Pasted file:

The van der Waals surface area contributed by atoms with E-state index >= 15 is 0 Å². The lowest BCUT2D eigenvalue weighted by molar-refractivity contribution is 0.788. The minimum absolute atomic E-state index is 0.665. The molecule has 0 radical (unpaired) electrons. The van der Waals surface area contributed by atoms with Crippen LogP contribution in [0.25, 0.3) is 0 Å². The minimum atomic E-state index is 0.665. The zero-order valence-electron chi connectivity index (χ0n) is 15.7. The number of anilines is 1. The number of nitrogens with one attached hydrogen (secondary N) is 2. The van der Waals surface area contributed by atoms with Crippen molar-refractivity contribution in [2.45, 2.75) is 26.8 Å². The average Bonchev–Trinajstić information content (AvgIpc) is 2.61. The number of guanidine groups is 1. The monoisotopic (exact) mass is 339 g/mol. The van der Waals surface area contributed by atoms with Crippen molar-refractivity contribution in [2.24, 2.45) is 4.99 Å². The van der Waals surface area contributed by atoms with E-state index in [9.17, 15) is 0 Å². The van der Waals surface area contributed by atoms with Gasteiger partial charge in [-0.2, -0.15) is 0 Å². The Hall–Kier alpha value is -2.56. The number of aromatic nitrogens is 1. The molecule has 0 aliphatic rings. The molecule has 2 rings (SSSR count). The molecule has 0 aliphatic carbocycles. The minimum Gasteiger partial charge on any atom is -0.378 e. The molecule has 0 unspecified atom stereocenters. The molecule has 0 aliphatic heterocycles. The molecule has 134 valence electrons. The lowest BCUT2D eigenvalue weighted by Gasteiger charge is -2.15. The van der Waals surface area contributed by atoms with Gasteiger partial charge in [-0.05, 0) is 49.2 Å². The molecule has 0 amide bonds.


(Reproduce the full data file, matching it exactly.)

The van der Waals surface area contributed by atoms with E-state index >= 15 is 0 Å². The lowest BCUT2D eigenvalue weighted by molar-refractivity contribution is 0.788. The minimum absolute atomic E-state index is 0.665. The molecule has 0 radical (unpaired) electrons. The van der Waals surface area contributed by atoms with Crippen LogP contribution in [0.25, 0.3) is 0 Å². The minimum atomic E-state index is 0.665. The zero-order valence-electron chi connectivity index (χ0n) is 15.7. The number of anilines is 1. The number of nitrogens with one attached hydrogen (secondary N) is 2. The van der Waals surface area contributed by atoms with Crippen molar-refractivity contribution in [2.45, 2.75) is 26.8 Å². The average Bonchev–Trinajstić information content (AvgIpc) is 2.61. The number of guanidine groups is 1. The monoisotopic (exact) mass is 339 g/mol. The van der Waals surface area contributed by atoms with Crippen molar-refractivity contribution in [2.24, 2.45) is 4.99 Å². The van der Waals surface area contributed by atoms with E-state index in [9.17, 15) is 0 Å². The van der Waals surface area contributed by atoms with Gasteiger partial charge in [-0.2, -0.15) is 0 Å². The Hall–Kier alpha value is -2.56. The number of aromatic nitrogens is 1. The molecule has 0 aliphatic rings. The molecule has 2 rings (SSSR count). The molecule has 0 aliphatic carbocycles. The minimum Gasteiger partial charge on any atom is -0.378 e. The molecule has 0 unspecified atom stereocenters. The molecule has 0 aliphatic heterocycles. The molecule has 134 valence electrons. The lowest BCUT2D eigenvalue weighted by Gasteiger charge is -2.15. The van der Waals surface area contributed by atoms with Gasteiger partial charge in [-0.05, 0) is 49.2 Å². The molecule has 0 amide bonds.